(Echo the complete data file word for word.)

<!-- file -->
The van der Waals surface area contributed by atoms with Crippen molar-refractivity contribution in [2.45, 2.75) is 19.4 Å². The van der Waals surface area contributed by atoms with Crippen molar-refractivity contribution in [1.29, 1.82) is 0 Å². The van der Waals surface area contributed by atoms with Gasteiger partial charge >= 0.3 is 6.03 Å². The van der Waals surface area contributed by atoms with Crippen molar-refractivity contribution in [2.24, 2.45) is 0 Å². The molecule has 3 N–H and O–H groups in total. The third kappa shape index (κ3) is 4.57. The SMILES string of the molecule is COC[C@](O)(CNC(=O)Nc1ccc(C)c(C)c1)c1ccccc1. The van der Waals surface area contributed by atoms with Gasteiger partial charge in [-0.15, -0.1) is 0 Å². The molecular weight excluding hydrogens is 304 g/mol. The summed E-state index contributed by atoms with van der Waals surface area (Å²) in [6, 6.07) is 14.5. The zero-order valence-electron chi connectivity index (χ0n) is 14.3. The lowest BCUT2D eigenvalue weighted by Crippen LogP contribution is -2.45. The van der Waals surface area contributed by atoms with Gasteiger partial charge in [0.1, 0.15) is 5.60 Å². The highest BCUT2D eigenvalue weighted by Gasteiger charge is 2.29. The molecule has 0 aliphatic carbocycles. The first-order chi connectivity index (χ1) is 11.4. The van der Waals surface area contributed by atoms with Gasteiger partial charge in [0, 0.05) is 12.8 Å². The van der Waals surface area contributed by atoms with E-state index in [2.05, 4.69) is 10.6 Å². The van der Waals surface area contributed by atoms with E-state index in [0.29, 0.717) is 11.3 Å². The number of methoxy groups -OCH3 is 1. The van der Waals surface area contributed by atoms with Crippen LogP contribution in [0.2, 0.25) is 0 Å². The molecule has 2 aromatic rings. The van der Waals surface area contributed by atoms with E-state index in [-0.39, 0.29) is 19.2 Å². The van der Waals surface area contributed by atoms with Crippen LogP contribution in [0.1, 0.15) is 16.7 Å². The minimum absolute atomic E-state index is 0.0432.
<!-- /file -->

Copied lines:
The van der Waals surface area contributed by atoms with Crippen molar-refractivity contribution in [2.45, 2.75) is 19.4 Å². The van der Waals surface area contributed by atoms with Crippen molar-refractivity contribution in [1.29, 1.82) is 0 Å². The van der Waals surface area contributed by atoms with Gasteiger partial charge >= 0.3 is 6.03 Å². The van der Waals surface area contributed by atoms with Crippen molar-refractivity contribution in [2.24, 2.45) is 0 Å². The molecule has 3 N–H and O–H groups in total. The third kappa shape index (κ3) is 4.57. The SMILES string of the molecule is COC[C@](O)(CNC(=O)Nc1ccc(C)c(C)c1)c1ccccc1. The van der Waals surface area contributed by atoms with Gasteiger partial charge in [-0.15, -0.1) is 0 Å². The molecular weight excluding hydrogens is 304 g/mol. The summed E-state index contributed by atoms with van der Waals surface area (Å²) in [6, 6.07) is 14.5. The zero-order valence-electron chi connectivity index (χ0n) is 14.3. The lowest BCUT2D eigenvalue weighted by Crippen LogP contribution is -2.45. The van der Waals surface area contributed by atoms with Gasteiger partial charge in [0.1, 0.15) is 5.60 Å². The highest BCUT2D eigenvalue weighted by Gasteiger charge is 2.29. The molecule has 0 aliphatic carbocycles. The first-order chi connectivity index (χ1) is 11.4. The van der Waals surface area contributed by atoms with Gasteiger partial charge in [0, 0.05) is 12.8 Å². The van der Waals surface area contributed by atoms with E-state index in [2.05, 4.69) is 10.6 Å². The van der Waals surface area contributed by atoms with E-state index in [0.29, 0.717) is 11.3 Å². The number of methoxy groups -OCH3 is 1. The van der Waals surface area contributed by atoms with Crippen LogP contribution in [0.2, 0.25) is 0 Å². The molecule has 2 aromatic rings. The van der Waals surface area contributed by atoms with E-state index in [-0.39, 0.29) is 19.2 Å². The van der Waals surface area contributed by atoms with Crippen LogP contribution in [0.1, 0.15) is 16.7 Å². The minimum absolute atomic E-state index is 0.0432.